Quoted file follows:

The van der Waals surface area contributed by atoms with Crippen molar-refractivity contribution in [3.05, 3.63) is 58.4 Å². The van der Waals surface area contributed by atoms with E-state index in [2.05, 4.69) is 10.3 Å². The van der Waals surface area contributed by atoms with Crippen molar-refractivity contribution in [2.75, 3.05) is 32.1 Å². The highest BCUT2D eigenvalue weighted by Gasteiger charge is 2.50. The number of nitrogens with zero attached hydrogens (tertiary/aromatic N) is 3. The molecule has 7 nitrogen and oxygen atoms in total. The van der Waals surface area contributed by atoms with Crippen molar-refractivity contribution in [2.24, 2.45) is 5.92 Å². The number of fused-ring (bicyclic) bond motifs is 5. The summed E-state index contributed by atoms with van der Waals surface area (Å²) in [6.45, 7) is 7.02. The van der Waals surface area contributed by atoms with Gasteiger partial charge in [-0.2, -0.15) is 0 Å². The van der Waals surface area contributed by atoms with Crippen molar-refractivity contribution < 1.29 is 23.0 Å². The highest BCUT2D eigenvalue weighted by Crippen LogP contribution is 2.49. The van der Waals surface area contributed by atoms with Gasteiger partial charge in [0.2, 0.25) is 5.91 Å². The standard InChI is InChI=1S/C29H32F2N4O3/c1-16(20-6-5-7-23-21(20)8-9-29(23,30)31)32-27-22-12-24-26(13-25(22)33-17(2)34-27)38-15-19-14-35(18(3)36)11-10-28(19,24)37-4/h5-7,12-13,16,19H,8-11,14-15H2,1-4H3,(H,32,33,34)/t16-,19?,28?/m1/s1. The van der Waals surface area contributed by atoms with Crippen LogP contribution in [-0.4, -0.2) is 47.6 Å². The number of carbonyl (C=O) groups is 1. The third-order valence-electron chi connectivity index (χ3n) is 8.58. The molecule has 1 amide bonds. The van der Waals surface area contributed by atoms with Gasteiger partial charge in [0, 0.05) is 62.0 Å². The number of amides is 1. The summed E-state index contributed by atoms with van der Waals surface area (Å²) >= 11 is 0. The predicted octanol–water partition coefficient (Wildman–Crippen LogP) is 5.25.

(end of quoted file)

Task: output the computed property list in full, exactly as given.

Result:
The van der Waals surface area contributed by atoms with Crippen molar-refractivity contribution in [3.05, 3.63) is 58.4 Å². The van der Waals surface area contributed by atoms with E-state index in [2.05, 4.69) is 10.3 Å². The van der Waals surface area contributed by atoms with Crippen molar-refractivity contribution in [2.75, 3.05) is 32.1 Å². The highest BCUT2D eigenvalue weighted by Gasteiger charge is 2.50. The number of nitrogens with zero attached hydrogens (tertiary/aromatic N) is 3. The molecule has 7 nitrogen and oxygen atoms in total. The van der Waals surface area contributed by atoms with Crippen molar-refractivity contribution in [2.24, 2.45) is 5.92 Å². The number of fused-ring (bicyclic) bond motifs is 5. The summed E-state index contributed by atoms with van der Waals surface area (Å²) in [6.45, 7) is 7.02. The van der Waals surface area contributed by atoms with Gasteiger partial charge in [-0.2, -0.15) is 0 Å². The van der Waals surface area contributed by atoms with Crippen molar-refractivity contribution < 1.29 is 23.0 Å². The highest BCUT2D eigenvalue weighted by Crippen LogP contribution is 2.49. The van der Waals surface area contributed by atoms with Gasteiger partial charge in [0.2, 0.25) is 5.91 Å². The standard InChI is InChI=1S/C29H32F2N4O3/c1-16(20-6-5-7-23-21(20)8-9-29(23,30)31)32-27-22-12-24-26(13-25(22)33-17(2)34-27)38-15-19-14-35(18(3)36)11-10-28(19,24)37-4/h5-7,12-13,16,19H,8-11,14-15H2,1-4H3,(H,32,33,34)/t16-,19?,28?/m1/s1. The van der Waals surface area contributed by atoms with Crippen LogP contribution in [-0.4, -0.2) is 47.6 Å². The number of carbonyl (C=O) groups is 1. The third-order valence-electron chi connectivity index (χ3n) is 8.58. The molecule has 1 amide bonds. The van der Waals surface area contributed by atoms with Gasteiger partial charge in [0, 0.05) is 62.0 Å². The number of amides is 1. The summed E-state index contributed by atoms with van der Waals surface area (Å²) >= 11 is 0. The predicted octanol–water partition coefficient (Wildman–Crippen LogP) is 5.25.